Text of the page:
Six horizontal injection trenches (HIT) were installed in the retrofit area. The first three HIT were installed in anticipation of the project being approved when the top of waste was at Elevation 2040. They extend approximately 400-ft south into the waste mass and are spaced 100-ft apart. Three more HIT were installed at Elevation 2080 using the same spacing and extend approximately 800-ft east in the waste. Due to the longer length of these HIT, two pipes were used in each of the trenches to provide more uniform distribution of leachate. This is achieved by using a short pipe that wets the first 400-ft of the trench and a long pipe that wets the latter half of the trench.

Construction details of the HIT and SGT are shown in Figures 2-2 and 2-3.

Five surficial gravity trenches (SGT) ranging in length from 450 to 600-ft were installed on the side slopes at Elevations 2030 (SGT 1), 2050 (SGT 2 and 4) and 2070 (SGT 3 and 5). The trenches were excavated 11-ft into the waste and capped with a clayey soil to provide containment of the recirculated leachate and allow gas collection without air intrusion. Due to their shallowness the SGT are operated differently than the HIT. The HIT are allowed to be pressurized up to 10 psi while recirculating leachate to provide greater lateral distribution while the SGT are operated as a gravity- feed system to avoid leachate seeps.

All future trenches will be installed during the operational phase of the cells to provide earlier implementation and more thorough wetting.

1-B: Gas Collection

Twenty five (25) vertical gas collection wells were installed in Cells 1-5 as shown in Figure 2-4. At the time of the new well field installation the gas collection component of the HIT and SGT was de- activated. Landfill gas is also collected from the cleanouts of the leachate collection system of each cell.

The gas collection system is collecting 350-400 scfm of LFG from Cells 1-5. Based on the LandGEM model, the peak flow rate for the site is estimated to be 1,500 scfm in 2030 as shown in Figure 2-5. Gas flow to the LFGTE facility will increase over time and will experience an incremental increase once the Cell 6 Phase 1 HIT go online in 2013. A second generator may be added to the LFGTE facility when the flow rate exceeds 900 scfm.

B: Build-As-You-Go Bioreactor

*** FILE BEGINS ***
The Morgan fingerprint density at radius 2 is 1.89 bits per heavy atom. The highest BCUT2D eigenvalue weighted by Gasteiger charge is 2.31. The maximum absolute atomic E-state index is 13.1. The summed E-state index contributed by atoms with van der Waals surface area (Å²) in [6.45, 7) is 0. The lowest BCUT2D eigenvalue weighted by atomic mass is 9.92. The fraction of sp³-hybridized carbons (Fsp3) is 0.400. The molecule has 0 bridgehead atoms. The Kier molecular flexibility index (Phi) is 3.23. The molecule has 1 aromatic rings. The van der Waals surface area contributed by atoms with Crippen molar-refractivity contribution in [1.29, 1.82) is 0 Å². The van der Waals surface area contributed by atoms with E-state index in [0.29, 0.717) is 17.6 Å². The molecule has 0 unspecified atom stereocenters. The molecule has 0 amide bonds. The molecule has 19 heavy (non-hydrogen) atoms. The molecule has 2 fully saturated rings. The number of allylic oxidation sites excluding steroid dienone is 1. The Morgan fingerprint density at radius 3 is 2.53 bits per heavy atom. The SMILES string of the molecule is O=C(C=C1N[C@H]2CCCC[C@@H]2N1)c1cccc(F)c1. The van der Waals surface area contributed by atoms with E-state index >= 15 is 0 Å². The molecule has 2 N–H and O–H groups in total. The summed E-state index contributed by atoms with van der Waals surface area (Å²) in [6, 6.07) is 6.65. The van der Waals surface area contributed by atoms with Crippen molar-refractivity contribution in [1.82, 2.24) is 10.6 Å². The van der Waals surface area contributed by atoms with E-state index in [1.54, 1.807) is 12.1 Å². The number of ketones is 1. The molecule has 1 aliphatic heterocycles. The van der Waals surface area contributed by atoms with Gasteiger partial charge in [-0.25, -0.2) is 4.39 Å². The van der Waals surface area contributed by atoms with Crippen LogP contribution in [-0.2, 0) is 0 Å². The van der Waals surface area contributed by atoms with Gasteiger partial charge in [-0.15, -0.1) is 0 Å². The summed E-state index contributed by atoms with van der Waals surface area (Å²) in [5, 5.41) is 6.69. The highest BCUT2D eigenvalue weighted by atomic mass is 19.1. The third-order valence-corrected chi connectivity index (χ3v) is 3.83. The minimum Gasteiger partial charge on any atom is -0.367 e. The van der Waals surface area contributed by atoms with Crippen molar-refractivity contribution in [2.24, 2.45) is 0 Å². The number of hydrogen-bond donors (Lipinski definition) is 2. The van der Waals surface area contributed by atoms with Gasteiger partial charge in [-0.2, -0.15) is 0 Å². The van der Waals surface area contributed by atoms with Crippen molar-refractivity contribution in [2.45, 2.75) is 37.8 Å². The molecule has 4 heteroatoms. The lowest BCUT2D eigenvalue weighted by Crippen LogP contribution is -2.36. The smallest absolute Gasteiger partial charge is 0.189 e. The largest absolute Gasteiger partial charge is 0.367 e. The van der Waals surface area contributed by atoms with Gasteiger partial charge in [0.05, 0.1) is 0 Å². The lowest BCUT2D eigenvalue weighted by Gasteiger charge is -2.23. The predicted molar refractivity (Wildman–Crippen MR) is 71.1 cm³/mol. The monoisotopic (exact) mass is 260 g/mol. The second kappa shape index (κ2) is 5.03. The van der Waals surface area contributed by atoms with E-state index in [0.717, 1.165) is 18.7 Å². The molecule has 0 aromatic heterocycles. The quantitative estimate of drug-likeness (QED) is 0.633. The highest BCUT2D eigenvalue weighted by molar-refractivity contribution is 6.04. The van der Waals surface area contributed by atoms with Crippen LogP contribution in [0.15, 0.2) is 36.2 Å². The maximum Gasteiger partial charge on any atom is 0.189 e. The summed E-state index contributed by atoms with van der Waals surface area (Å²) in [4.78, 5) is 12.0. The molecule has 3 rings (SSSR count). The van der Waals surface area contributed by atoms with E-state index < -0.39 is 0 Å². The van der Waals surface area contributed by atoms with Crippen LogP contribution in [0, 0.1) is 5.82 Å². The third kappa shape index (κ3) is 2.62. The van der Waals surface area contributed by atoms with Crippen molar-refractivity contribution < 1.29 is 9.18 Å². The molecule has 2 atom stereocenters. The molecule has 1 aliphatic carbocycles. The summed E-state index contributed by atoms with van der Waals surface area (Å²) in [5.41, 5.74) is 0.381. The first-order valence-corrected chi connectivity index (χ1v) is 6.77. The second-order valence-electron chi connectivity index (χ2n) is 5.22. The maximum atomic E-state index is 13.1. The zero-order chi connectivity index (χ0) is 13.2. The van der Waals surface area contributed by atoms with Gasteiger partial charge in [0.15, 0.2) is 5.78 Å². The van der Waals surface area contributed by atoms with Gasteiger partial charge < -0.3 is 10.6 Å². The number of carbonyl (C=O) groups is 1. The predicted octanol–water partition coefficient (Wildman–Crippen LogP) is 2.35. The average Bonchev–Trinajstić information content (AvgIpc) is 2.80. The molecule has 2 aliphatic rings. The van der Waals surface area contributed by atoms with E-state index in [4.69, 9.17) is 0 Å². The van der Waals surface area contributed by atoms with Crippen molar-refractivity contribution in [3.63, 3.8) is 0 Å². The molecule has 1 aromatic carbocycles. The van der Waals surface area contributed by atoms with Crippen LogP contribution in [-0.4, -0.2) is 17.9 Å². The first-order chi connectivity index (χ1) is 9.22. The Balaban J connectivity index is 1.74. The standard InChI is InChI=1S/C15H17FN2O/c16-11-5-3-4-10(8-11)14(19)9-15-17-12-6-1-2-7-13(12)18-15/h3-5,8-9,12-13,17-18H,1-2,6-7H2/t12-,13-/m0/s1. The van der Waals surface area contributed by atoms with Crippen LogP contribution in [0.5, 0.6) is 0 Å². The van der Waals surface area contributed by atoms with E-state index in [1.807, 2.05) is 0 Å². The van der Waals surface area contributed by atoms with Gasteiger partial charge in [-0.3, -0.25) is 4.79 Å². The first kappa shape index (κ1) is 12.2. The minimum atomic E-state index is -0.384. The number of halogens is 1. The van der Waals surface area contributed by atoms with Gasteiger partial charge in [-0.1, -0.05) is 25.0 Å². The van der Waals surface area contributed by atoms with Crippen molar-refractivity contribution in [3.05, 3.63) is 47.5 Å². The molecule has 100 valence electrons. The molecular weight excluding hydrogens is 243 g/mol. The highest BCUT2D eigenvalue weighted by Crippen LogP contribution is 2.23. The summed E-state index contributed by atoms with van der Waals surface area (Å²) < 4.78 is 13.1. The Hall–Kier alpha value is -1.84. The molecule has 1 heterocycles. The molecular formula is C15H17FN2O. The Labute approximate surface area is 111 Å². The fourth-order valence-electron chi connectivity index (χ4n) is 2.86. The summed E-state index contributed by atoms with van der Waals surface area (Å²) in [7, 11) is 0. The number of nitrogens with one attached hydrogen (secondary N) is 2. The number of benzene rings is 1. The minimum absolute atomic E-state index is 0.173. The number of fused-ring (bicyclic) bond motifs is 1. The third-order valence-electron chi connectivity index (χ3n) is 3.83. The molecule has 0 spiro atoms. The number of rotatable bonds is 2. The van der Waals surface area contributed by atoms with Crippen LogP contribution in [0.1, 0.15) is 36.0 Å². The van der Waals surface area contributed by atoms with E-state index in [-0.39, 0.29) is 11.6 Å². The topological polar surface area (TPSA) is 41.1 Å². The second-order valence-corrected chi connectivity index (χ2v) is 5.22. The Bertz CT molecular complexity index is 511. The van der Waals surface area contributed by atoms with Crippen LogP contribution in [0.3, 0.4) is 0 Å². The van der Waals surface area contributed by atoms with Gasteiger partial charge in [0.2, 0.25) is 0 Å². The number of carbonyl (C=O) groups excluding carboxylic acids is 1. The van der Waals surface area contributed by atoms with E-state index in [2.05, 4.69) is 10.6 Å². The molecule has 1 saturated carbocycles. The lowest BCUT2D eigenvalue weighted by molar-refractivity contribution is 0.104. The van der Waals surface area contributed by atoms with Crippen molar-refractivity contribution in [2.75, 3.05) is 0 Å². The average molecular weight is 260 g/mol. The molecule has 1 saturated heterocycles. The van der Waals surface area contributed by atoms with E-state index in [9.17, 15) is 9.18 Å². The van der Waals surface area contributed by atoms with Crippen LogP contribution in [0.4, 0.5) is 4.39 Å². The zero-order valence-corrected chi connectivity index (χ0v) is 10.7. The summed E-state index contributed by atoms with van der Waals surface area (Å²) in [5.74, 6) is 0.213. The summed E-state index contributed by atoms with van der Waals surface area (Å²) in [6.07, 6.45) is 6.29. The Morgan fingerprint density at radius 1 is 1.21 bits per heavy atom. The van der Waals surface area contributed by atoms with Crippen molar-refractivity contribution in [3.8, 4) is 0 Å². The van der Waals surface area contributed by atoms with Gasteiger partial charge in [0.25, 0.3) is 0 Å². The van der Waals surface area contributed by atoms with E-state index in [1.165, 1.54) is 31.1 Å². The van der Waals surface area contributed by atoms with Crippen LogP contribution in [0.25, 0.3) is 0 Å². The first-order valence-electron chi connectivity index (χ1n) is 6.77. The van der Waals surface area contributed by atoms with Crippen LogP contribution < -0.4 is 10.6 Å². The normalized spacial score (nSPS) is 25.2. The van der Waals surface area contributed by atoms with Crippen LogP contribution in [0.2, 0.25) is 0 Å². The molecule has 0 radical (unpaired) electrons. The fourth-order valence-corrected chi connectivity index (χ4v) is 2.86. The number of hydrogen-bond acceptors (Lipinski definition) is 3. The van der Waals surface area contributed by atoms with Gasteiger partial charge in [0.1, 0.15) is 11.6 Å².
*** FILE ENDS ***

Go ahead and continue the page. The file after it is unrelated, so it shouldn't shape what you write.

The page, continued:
Phase 2 is a build-as-you-go bioreactor system which means that the infrastructure is installed in stages as the waste is being placed. The build-as-you-go approach will provide a more extensive wetting of the waste and earlier capture of landfill gas. The first stage of the Phase 2 system was installed in Cell 6 in 2012.

B-1: Leachate Recirculation and Gas Collection

The first phase of installation in Cell 6 was completed in July 2012. This includes six HITs for both leachate recirculation and gas collection as shown in Figure 2-6 and 2-7. The 100-ft solid section of piping of each HIT is sloped at 3% to drain towards the outer slope of the landfill. A gravity drain was installed from the head of each HIT down the slope to the leachate sump riser pipe to allow excess recirculated leachate to be removed from the HIT after injection events. This is intended to prolong gas collection capability of the system.

The liquids addition process typically takes between 2 to 6 hours per event and is continuously supervised by the Bioreactor Manager. A rotation schedule is used to allow time between injection events for leachate to drain from the trenches. The rotation schedule is adjusted as needed to account for the varying rates of drainage of the HIT and SGT. Leachate recirculation is reduced or suspended during periods of rainfall until the area dries out sufficiently. The landfill side slopes are carefully inspected during and after each injection event for leachate seeps. The plan for recirculating leachate and collecting gas is described in Section 6.

B-2: Temperature Probes

Thermocouples were installed in six (6) locations around the Cell 6 HIT in July 2012 as shown in Figure 2-8. These thermocouples consist of a stainless steel temperature sensor with a lead cable as shown in Figure 2-9. These thermocouples were placed in 4-inch perforated PVC pipe packed with concrete sand. The cable end of the pipe was left open to allow cable movement and leachate to contact the sensor. The sensors transmit temperature data to a datalogger installed near the Cell 6 pump station control panel that will be downloaded periodically. Temperature readings will be used to monitor decomposition as mesophilic bacteria typically range between 80 and 115?F. The sensors will be helpful in assessing the impacts of leachate temperature during injection. As ambient air temperatures drop in the winter the leachate in the pond will get colder.

C: Landfill-Gas-To-Energy

Buncombe County built a landfill gas-to-energy (LFGTE) facility at its bioreactor landfill to take advantage of the accelerated gas generation. A request for proposals (RFP) was advertised to evaluate private sector interest. At the same time, CDM Smith developed project cost and revenue estimates under a scenario where the County would self-finance the project.

Comparison of nine energy developer proposals to the self-financing option showed that the net revenue would be substantially more if the County self-financed the project. The County elected to proceed without a developer. CDM Smith designed and permitted the LFGTE facility which includes a 1.4-MW generator set, gas conditioning system, and a well field consisting of 25 vertical wells. CDM Smith completed design and permitting of the facility under a fast track approach to reach ?shovel- ready? status for ARRA funding. After successfully demonstrating the project?s merits, the County was awarded a $3 million grant. The County completed construction of the LFGTE facility in November 2011. The inaugural ribbon cutting ceremony in May 2012 is shown in Figure 2-10.


  • Buncombe County, NC - Solid Waste Facility Overview
    Solid Waste Facility Overview
  • Legend - Rivers & Roads Map
    Legend Rivers & Roads Map
  • Cells Overview
    Cells Overview
  • Cells Overview
    Tire Recycling
  • Cells Overview
    Leachate Pond
  • Cells Overview
    Wood Waste Mulching Area
  • Cells Overview
    Construction and Demolition